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| Aaron Hager
Department of Crop Sciences
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Department of Crop Sciences
(217) 333-4424; email@example.com
Individual herbicides may be grouped or classified into families according to common characteristics. Examples of herbicide families include classification according to application timing (PPI, PRE, and POST), chemical structure (imidazolinones, chloroacetamindes, etc.), and mode of action (photosynthetic inhibitor, growth regulator, etc.). While exceptions to any classification scheme likely will always occur, classifying herbicides into families can provide useful frameworks for understanding general commonalities.
An appreciation of how and where herbicides work in plants can be valuable for planning weed management strategies that reduce the potential to select for herbicide-resistant weed biotypes. Herbicide mode of action (MOA) may be defined several ways, but it essentially describes how the herbicide works to inhibit plant growth. Herbicide site of action (SOA), however, is the physical location within the plant where the herbicide binds.
Several herbicide MOA classification schemes have been proposed, but unfortunately there can be a lack of uniformity among these schemes with respect to how the families are named and which herbicides are grouped into which families. MOA family names such as "growing point disintegrator" and "cell membrane disrupter" have been used, but these names do not provide much detailed information about how or where the herbicides work within the plant.
While an understanding of herbicide MOA is beneficial, classification of herbicides by their site of action may prove to be a more reliable classification scheme to delay the development of herbicide-resistant weed biotypes. For example, classifying herbicide MOA as "inhibition of amino acid biosynthesis" places Roundup and Pursuit in the same family, whereas classification by SOA places these two herbicides into distinctly different families.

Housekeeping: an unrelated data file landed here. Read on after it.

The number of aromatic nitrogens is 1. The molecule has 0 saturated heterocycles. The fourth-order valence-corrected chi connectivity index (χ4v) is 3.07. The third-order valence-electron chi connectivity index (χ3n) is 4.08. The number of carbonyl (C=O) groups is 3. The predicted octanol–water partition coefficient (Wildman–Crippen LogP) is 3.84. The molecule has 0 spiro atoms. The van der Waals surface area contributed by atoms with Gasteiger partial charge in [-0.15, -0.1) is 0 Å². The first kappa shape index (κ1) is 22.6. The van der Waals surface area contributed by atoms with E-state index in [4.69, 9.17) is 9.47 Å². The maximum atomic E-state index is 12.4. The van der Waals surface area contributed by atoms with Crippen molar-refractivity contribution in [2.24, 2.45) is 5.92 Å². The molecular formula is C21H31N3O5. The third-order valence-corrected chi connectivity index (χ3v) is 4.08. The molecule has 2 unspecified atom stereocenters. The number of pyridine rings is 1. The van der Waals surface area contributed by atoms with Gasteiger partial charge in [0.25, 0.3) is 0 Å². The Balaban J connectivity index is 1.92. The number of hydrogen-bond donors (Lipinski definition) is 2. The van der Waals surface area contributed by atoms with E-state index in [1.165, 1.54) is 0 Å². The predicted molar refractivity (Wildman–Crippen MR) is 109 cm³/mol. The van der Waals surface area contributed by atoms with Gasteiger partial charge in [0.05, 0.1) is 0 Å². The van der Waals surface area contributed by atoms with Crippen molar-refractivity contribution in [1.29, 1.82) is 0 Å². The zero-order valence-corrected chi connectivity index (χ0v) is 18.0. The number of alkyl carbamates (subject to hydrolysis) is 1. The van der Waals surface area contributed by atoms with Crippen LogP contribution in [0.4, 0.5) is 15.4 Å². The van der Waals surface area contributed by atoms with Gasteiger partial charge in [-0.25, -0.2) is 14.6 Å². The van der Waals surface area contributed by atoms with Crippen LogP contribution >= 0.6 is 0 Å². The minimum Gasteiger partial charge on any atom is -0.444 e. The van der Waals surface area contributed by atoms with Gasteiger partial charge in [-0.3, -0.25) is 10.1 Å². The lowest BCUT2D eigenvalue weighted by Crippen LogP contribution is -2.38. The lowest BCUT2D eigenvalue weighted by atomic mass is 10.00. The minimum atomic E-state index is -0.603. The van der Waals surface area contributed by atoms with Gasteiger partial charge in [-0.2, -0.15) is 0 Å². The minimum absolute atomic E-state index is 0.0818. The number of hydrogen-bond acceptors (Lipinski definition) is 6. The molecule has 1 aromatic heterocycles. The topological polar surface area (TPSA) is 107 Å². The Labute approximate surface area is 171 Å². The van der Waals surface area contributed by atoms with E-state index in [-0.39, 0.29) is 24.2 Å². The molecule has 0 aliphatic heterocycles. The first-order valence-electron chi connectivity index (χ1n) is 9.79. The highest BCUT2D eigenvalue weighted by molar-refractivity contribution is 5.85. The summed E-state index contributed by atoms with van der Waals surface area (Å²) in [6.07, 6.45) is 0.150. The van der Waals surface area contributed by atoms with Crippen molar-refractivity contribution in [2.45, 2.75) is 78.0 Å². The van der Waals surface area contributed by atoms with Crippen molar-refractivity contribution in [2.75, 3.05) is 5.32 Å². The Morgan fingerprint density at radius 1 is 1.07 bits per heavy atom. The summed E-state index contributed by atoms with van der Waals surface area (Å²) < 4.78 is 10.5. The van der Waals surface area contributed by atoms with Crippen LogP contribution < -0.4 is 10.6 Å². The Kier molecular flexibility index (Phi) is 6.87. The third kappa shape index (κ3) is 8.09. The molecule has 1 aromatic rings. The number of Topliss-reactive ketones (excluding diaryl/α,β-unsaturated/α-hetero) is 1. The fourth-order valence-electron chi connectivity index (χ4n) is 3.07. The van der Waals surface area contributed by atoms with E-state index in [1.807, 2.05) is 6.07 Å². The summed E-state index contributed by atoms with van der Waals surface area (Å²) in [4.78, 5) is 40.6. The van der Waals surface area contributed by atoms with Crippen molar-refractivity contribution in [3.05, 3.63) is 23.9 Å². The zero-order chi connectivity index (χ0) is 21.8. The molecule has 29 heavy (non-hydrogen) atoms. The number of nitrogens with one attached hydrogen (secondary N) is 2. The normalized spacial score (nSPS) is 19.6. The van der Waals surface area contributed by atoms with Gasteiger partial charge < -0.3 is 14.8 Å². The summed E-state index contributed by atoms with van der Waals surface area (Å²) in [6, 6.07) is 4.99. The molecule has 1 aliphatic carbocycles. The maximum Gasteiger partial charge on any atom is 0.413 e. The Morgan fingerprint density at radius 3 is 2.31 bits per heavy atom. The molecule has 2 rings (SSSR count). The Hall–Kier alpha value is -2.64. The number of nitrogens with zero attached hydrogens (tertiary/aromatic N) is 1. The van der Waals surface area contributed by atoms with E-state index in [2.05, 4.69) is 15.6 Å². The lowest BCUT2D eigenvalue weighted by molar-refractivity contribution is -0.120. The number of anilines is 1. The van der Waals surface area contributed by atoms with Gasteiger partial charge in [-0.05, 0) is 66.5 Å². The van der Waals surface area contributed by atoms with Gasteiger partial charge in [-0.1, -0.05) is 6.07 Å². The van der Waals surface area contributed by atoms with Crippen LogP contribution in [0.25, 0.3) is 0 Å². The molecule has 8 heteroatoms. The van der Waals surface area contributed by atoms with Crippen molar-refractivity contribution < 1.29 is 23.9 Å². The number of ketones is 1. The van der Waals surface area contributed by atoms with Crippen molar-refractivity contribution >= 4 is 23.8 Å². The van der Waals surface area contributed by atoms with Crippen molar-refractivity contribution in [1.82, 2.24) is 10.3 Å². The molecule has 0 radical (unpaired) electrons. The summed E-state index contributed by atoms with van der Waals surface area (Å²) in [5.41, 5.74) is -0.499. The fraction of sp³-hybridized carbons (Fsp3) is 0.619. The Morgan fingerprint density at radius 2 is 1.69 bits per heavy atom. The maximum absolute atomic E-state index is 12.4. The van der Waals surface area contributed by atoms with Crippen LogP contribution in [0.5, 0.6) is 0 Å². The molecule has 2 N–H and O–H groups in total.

The development of herbicide-resistant weed biotypes is the result of sufficient selection pressure imposed on the weed population by repeated use of herbicides with a similar mode/site of action. The frequency of herbicide-resistant weed biotypes continues to increase in Illinois, with nine confirmed herbicide-resistant biotypes to date. Worldwide, the problem also has dramatically increased during the past decade (Figure 1). Resistant weed biotypes have developed to several herbicide chemical families, and the proportion of resistant weeds to various herbicide chemical families has fluctuated over time (Figure 2 and Figure 3). While arguments persist about which strategies are better able to reduce the selection pressure for herbicide-resistant weed biotypes, understanding where herbicides act within the plant remains the first step to successful management of this problem.
The Weed Science Society of America (WSSA) and the Herbicide Resistance Action Committee (HRAC) have developed classification schemes based on herbicide site of action. While minor differences exist between the two schemes, they both convey essentially the same information.
We have adapted the WSSA herbicide site of action classification scheme into a color-coded system where herbicides with similar target sites are outlined in similar colors. Herbicide premixes also are classified by target site(s), with identical or different colors where appropriate. This chart is adapted from Retzinger and Mallory-Smith (Weed Technology 11:384-391).
|Department of Crop Sciences
College of Agricultural, Consumer and Environmental Sciences
University of Illinois Extension
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